THE END

Estimating the difficulty of a Spider Solitaire hand (continued)

Continuing from last week, our task was to evaluate the probability of winning the following starting layout.


I find the best indicator of probability of winning is “playing the hand out”, either manually or getting one of my animal friends to do it, such as Ninja Monkey.

For instance, I might attempt to win the game without boop but during the course of play I have a chronic shortage of Nines and lose badly. I would then examine the starting layout and say to myself “okay, now I understand why I got a shortage of Nines.” The point I am making is that it’s much easier to identify potential problems after playing the hand out. Conversely, I might be able to clear two suits before dealing the second row of cards and guess the game is extremely easy.

In our example above, we can check there are three guaranteed turnovers at the start. The middle row from the stock has four kings, but I still managed to win without boop. However, during the mid-game I estimated a loss was almost certain. For this reason, I would estimate the game to be “maximum difficulty” or close to it. Unfortunately, this assessment is hard to convert into a number.

Fortunately, Ninja Monkey can help me out here. He can simply simulate his improved strategy. Essentially his strategy involves optimising the guaranteed minimum evaluation score given the information provided by face-up cards – and it is good enough to win random deals some of the time (i.e. not ridiculously close to zero). Ninja Monkey’s assessment may not be accurate (his strategy still has serious flaws) but at least we get a “quantitative” estimate (probability of winning) rather than some qualitative 83,72,73,84.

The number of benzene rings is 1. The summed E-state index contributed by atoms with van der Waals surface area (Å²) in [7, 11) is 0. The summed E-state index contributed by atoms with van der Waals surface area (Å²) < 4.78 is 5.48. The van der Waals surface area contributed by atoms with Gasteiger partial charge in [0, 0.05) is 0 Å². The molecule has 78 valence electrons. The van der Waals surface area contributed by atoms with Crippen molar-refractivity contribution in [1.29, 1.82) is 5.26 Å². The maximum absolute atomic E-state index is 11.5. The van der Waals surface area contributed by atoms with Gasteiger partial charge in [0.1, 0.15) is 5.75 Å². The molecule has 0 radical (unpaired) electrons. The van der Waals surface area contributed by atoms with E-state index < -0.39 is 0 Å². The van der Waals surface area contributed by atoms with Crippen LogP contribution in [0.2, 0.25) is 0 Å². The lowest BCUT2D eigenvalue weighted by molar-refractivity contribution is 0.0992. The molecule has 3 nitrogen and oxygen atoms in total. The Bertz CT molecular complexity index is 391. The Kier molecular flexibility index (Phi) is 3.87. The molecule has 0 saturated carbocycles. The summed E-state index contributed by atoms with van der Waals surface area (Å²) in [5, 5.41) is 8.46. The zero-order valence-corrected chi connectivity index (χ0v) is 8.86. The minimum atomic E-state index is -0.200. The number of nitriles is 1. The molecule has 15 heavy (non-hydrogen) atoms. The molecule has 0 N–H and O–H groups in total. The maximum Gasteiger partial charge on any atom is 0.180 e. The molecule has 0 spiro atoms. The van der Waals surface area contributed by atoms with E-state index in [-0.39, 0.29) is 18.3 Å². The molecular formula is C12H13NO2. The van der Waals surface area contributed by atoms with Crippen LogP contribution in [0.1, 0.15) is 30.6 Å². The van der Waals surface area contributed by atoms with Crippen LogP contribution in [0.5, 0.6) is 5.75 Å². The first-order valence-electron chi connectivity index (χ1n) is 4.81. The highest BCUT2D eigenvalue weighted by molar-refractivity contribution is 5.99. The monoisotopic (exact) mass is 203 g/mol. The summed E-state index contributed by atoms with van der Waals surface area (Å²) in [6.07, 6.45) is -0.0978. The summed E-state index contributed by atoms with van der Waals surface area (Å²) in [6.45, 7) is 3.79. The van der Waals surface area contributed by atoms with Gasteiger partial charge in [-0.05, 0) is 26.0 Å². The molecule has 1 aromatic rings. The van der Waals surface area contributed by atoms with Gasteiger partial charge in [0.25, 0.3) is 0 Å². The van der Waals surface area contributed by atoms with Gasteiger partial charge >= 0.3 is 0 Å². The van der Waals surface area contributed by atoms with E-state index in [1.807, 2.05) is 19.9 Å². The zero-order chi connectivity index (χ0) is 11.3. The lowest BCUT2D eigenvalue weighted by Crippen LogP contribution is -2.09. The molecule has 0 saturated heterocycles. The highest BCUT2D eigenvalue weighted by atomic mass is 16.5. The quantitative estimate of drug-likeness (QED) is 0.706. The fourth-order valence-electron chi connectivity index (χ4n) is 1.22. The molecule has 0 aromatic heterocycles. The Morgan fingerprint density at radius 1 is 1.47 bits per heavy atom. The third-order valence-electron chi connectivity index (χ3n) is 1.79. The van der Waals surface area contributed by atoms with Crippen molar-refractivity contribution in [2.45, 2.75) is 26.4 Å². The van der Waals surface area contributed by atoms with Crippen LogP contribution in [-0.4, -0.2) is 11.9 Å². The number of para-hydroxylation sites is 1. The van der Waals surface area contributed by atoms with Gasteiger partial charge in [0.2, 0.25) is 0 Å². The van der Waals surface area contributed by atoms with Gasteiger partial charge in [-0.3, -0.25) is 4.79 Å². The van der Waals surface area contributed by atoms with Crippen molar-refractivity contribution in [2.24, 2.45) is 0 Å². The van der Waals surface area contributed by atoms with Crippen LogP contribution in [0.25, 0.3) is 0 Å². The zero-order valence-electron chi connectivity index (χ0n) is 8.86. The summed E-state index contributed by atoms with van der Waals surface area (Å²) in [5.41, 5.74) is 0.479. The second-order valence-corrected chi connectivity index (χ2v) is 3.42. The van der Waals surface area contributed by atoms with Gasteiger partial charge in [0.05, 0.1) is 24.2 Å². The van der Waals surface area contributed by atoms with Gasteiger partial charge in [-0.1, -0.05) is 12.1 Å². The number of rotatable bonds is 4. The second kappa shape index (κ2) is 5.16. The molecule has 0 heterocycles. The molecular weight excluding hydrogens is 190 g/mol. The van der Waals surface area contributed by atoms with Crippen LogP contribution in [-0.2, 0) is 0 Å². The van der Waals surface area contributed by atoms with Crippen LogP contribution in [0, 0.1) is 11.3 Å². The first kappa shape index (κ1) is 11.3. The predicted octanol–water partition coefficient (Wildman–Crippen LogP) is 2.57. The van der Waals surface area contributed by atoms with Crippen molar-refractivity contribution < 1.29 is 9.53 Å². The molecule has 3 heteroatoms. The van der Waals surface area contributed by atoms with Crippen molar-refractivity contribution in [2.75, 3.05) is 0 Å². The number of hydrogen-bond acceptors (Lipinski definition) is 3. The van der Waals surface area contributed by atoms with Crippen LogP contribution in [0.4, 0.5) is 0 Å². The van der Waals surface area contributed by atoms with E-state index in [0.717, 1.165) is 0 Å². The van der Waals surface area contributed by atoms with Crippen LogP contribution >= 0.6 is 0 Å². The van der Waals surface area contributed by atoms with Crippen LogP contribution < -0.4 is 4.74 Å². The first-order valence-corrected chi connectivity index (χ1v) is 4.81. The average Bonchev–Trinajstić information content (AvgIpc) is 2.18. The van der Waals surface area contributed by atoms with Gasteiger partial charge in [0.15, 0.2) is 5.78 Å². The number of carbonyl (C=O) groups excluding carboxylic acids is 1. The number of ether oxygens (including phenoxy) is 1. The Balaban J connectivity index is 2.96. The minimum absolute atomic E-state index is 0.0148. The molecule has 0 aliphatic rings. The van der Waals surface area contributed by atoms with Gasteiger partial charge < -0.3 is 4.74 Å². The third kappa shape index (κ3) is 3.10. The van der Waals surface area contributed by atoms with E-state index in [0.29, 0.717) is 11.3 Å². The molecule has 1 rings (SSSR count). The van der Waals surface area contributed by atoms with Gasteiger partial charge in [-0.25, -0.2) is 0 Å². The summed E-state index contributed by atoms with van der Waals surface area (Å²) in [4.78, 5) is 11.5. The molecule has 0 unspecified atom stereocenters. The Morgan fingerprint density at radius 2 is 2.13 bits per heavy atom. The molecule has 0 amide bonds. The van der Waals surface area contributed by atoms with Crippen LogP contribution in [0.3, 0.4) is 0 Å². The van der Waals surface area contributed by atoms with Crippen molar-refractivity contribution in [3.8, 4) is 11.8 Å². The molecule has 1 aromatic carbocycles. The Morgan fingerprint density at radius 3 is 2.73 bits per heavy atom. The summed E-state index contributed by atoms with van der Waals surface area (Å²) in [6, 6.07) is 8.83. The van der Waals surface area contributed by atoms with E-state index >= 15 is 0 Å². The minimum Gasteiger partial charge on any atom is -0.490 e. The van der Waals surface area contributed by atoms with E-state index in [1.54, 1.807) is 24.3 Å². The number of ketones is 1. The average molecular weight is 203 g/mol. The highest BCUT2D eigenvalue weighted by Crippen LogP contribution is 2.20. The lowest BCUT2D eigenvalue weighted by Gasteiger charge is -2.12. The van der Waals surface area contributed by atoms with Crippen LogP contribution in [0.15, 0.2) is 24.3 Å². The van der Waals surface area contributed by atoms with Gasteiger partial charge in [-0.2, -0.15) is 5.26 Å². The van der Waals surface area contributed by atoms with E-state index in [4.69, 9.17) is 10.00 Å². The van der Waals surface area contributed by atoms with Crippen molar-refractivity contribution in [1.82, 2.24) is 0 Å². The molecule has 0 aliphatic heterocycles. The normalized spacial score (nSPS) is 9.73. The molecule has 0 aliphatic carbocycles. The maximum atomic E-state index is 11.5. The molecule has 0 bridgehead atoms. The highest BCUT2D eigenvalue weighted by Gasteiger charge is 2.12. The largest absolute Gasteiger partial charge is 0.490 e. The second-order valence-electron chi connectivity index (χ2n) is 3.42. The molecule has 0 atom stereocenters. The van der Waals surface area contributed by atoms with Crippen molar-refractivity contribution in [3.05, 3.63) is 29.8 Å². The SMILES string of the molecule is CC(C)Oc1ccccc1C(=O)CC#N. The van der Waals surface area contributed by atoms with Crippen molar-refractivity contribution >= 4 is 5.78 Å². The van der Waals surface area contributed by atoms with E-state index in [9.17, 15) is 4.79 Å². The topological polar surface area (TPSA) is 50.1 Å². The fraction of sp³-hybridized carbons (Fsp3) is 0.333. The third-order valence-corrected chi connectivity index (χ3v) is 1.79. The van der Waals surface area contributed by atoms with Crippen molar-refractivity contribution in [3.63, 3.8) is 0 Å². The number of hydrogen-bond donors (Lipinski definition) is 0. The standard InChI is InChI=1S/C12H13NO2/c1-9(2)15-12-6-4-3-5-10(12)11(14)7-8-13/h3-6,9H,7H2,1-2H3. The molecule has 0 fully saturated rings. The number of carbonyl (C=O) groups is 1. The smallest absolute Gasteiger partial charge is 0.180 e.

It turns out Ninja Monkey could win 2 trials out of 50. To be honest, I was expecting zero wins from 50 attempts (of course the win rate should be non-zero given enough attempts since I did manage to win).

I believe a player should be awarded a Doctor of Spider Solitaire if he can beat a hand without boop even though Ninja Monkey estimates a win rate of 0/50 with his guaranteed minimum evaluation score algorithm

Six Degrees of Wikipedia

Well that was quick. One of my Scrabble friends pointed out “Six Degrees of Wikipedia” is a thing and therefore it is relatively straightforward to find a path from Philosophy to Spider Solitaire. Although my friend thinks it is cheating, he certainly demonstrated knowledge of something I wasn’t aware of. Therefore I am happy to grant my friend the title of Great Grand Master of Spider Solitaire – except I just realised I should change the title to “Doctor of Spider Solitaire” which is a brilliant pun on “Doctor of Philosophy” 🙂

Unless somebody can find a path from Philosophy to Spider Solitaire without the explicit use of Six Degrees of Wikipedia within the next two weeks, my Scrabble friend will earn the title of S. S. D. Potential SSD candidates also have to explain how they got there and prove it wasn’t dumb luck.

For reference below is a screenshot of Six Degrees of Wikipedia. Good luck!